Rouben Mamoulian's Applause (1929)

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Rouben Mamoulian's Applause (1929)

Postby wpqx » Thu Jul 20, 2006 5:08 pm

Lost among the lists of vital American films is Rouben Mamoulian's directorial debut, Applause. Frequently listed among innovative early sound features, the film still today doesn't have a very high esteem critically. Perhaps it is the fact that it is dated, or perhaps its too melodramtic for some tastes. People frequently look to its freely mobile camera as one of the first films not to be burdened by the troublesome innovations of early sound. The film is much more than an example of an early backstage musical, or fluid camera work however.

Despite a background in the stage, Mamoulian came to film with a uniquely cinematic eye. He had already mastered staging, lighting, and movement of his actors on the stage, but film gave him a new lease on things. Mamoulian was able to shoot on location, and explore intrinsically cinematic elements particularly editing. Applause was a rarity among early sound films, being shot on location in New York. The film is full of various overhead shots of the city, subways, the Brooklyn Bridge, etc. Which gives the film a more Broadway-esque feel to it, than a typical Hollywood melodrama.

Now the casting in this film is hardly perfect, but the leads are. The film begins with a low shot of the legs of a somewhat chubby chorus line. The camera moves its way up to reveal the faces of these girls, and I literally had to laugh. This took the cake as quite possibly the ugliest chorus line in history. Every one was fat, old, or just plain ugly and I couldn't tell if they were supposed to be. Of course Kitty Darling (a never better Helen Morgan) is in burlesque, not Broadway, one could imagine getting a little nicer group of females for support. Not to mention how horribly bad their dancing and lackluster leg kicks were. At this stage in the story Kitty is still a big name in her small world, so again one would think the quality might be better. Mamoulian coming from stage however, should have been able to inspire better work from his background, but perhaps it was a conscious effort to downgrade it so it wouldn't be Broadway calliber.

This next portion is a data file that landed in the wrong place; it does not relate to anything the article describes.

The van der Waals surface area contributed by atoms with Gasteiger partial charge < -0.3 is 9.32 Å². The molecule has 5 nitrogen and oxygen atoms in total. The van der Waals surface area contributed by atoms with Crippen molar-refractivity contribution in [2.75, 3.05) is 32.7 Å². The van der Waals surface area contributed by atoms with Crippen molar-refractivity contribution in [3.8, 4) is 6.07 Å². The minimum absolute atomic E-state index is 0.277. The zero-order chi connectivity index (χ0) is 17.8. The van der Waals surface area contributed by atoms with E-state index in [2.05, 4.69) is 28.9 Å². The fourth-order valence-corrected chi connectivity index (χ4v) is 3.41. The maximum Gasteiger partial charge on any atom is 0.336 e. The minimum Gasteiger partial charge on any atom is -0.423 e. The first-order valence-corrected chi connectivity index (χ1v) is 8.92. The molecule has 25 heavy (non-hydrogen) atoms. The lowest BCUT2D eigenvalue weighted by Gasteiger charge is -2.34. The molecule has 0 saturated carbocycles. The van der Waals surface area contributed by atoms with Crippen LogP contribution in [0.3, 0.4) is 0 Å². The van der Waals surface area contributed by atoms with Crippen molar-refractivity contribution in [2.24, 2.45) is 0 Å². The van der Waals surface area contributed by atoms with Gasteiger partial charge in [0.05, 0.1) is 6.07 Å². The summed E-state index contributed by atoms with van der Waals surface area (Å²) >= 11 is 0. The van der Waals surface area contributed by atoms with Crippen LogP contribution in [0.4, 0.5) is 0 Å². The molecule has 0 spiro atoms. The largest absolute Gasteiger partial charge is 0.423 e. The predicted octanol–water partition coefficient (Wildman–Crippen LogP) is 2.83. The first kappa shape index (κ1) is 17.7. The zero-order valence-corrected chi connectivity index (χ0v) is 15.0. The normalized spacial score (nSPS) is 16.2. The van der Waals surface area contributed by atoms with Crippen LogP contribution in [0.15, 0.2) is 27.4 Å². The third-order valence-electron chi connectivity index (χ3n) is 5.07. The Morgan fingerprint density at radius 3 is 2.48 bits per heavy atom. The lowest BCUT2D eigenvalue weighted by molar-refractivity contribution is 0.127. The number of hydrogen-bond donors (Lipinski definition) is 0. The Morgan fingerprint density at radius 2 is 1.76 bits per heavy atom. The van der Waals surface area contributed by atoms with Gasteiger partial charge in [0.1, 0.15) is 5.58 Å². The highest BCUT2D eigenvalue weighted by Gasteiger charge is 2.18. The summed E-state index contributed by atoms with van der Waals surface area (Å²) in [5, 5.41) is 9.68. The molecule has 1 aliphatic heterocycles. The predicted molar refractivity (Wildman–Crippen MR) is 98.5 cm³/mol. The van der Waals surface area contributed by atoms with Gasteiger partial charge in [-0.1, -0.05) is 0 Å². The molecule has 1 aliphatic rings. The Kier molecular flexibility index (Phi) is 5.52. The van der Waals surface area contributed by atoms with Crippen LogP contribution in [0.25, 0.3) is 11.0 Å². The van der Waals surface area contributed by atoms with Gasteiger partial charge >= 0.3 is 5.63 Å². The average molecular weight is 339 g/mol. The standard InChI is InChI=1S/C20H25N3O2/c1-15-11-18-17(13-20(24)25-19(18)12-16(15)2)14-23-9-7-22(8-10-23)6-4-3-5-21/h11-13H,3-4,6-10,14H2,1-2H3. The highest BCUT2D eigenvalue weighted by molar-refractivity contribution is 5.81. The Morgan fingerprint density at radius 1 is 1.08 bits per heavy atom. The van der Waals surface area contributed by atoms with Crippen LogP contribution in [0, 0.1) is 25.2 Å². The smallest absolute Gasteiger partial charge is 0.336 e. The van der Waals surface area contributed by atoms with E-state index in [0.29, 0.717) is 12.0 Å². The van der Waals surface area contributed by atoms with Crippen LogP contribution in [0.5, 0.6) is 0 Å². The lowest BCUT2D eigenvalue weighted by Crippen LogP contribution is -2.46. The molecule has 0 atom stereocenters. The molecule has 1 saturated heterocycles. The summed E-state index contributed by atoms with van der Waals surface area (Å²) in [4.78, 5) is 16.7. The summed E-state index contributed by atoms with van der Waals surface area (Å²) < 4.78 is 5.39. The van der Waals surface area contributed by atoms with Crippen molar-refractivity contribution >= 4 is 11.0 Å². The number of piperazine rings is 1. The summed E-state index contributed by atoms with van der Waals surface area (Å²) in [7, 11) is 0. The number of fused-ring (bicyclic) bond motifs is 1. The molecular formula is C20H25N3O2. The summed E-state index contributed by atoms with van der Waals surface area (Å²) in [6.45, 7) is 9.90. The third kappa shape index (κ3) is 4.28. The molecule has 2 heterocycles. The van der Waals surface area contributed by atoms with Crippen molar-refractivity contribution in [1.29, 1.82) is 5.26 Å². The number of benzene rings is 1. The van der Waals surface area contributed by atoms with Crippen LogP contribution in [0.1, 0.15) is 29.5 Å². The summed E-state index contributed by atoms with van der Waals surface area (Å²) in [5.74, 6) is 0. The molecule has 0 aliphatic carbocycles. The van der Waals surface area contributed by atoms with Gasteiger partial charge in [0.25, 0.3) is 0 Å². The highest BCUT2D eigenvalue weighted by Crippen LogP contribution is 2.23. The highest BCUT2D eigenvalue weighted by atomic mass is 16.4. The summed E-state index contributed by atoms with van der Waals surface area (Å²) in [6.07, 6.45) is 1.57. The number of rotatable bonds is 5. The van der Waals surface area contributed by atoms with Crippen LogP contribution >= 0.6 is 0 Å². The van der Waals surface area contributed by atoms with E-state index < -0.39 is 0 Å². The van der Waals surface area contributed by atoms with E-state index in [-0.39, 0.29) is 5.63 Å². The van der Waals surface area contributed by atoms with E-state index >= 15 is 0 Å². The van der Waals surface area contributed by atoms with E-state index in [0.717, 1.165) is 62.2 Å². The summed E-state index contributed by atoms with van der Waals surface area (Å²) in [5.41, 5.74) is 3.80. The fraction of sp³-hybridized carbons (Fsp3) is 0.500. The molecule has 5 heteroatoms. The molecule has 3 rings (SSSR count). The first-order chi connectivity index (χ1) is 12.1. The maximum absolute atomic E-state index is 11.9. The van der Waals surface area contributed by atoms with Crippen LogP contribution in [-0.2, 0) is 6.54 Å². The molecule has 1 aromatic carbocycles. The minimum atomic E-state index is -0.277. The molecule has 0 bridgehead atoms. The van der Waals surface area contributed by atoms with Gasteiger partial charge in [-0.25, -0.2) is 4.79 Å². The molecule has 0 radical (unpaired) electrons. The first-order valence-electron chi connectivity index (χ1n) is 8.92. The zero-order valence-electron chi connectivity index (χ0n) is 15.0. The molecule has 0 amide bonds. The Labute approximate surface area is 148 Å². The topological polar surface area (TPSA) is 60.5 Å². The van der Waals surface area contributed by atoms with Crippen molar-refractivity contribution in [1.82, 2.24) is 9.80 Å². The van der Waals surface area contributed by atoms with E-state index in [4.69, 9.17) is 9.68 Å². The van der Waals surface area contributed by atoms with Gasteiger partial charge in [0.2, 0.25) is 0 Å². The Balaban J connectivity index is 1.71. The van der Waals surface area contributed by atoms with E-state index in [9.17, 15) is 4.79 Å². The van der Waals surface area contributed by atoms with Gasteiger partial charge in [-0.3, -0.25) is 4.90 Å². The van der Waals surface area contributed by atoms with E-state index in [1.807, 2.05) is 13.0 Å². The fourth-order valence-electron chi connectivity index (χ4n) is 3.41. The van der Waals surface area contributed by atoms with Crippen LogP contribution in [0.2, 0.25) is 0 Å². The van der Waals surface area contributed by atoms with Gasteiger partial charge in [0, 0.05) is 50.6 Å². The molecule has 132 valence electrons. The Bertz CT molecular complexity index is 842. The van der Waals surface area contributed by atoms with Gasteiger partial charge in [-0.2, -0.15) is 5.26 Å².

We quickly realize Kitty is doomed to failure as she perpetually talks about getting out of this racket and making it on Broadway. It is certainly a lost cause, and we know it, although it takes her nearly the entire film to figure it out herself. There is a life expectancy in burlesque, and although Kitty hadn't hit it when the film starts, its very clear that by the time April (a very underrated Joan Peers) is grown up, Kitty should be done. It is the fear of April becoming Kitty that worries Kitty so much. She wants her daughter to grow up nice, respectable, and although possibly having a career in show business, not one involving stripping. Kitty does have a weakness, and that appears to be men. At first she seems independent, strong willed. We never know of April's father, and she insists upon raising her alone, we respect her will and determination. Although she won't let a man marry her and take her out of the life, she does consent to his advice to send her daughter away to a boarding school. This is the first sign that Kitty is impressionable. Therefore when April has been away for several years and her mother's lecherous boyfriend demands her to be brought back, we know what will happen. Kitty by this point isn't the draw she was, so naturally saving the money she was paying for school is a plus, but it is the man that corrupts her.